Of the 13 original states 6, Connecticut, Georgia, Maryland, Massachusetts, New Hampshire, and South Carolina, had established religions.
But don't take my word for it, let your fingers do the walking.
I like David Barton. He tells it like it is.
In addition to the earlier quote from Jefferson I add this one from John Adams:
The clergy of this province are a virtuous, sensible, and learned set of men and they do not take their sermons from newspapers, but the Bible; unless it be a few, who preach passive obedience. These are not generally curious enough to read Hobbes. It is the duty of the clergy to accommodate their discourses to the times.
To Adams, a good preacher would be in touch with the Enlightenment and will have read Hobbes. Certainly any indifferent and unlearned minister who preached passive obedience could not have been expounding the Biblical text; such a man (in Adams'eyes) must have gathered his sermon material from the newspapers.
The evidence against Adams and Jefferson in their own words irrefutably demonstrates that they rejected orthodox Christianity. The evidence against Madison and Henry, though less conclusive than that against Adams and Jefferson, is compelling.
None of this is intended to disparage any of these men in regard to their usefulness in the founding of our nation. But again, we must deal with the facts;
their embrace of Christianity on a personal level was comparable to that of John Kerry.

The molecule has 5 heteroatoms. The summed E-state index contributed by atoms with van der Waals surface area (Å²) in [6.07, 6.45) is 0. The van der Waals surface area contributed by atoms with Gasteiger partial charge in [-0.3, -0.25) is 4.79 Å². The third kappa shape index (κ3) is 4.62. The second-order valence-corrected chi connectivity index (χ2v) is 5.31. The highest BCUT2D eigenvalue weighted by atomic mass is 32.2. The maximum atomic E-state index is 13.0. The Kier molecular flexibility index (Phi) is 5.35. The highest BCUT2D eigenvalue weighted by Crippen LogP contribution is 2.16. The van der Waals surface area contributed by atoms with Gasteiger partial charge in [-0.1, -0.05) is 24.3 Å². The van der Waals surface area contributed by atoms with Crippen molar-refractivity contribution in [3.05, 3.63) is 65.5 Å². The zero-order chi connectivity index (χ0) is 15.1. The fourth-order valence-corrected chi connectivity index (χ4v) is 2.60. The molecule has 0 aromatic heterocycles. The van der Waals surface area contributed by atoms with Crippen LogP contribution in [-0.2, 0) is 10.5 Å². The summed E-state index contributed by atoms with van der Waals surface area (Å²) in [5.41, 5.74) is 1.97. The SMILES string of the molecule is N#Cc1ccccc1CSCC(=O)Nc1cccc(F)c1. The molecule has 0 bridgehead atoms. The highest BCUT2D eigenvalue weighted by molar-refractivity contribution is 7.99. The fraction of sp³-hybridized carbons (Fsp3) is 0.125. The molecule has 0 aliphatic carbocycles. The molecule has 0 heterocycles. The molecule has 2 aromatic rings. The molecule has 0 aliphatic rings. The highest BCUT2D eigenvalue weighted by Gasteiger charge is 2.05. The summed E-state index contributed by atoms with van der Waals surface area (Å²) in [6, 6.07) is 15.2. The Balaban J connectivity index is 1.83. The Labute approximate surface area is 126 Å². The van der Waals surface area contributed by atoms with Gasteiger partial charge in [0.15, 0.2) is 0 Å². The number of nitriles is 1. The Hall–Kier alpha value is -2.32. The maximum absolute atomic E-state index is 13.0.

I think that you are mis-informed. You seem to not understand the concept of the Colonies vs the States. If you read back through the history, there were indeed Puritans in Mass., and others in the other states. They did indeed have established religions in some colonies throughout the 1600's and part of the 1700's. In fact, it is during that time period that my forebears raised the rabble and splintered off from the "established doctrine" and began their frontier ministries, establishing the first churches in many eastern colonies- what were to become states.
However, after the Revolution, when the states began writing and passing their state Constitutions - which by definition changed them from Colonies to States - I find no evidence of "state religions". There were some religious taxes - "general assessment schemes" - and states exclaimed the need for "piety, religion and morality" as the basis for "the happiness of a people, and the good order and preservation of civil government", and other strong rhetorical support for religion, but I can see no history of any actual state established religions. Certainly after the First Amendment to the US Constitution was passed in 1789 and ratified in 1791, such establishment of religion was barred by the First Amendment.
By the time of the establishment of the Colonies as States, there had been major schisms in the various sanctioned religions, and the frontier ministers had already carried the "Great Awakening" throughout the southern Colonies.
If you have some accurate source - other than an evangelical website stating "Educated Americans know that some of the original states did, in fact, have established religions when they ratified the Constitution, I'd certainly like to see it.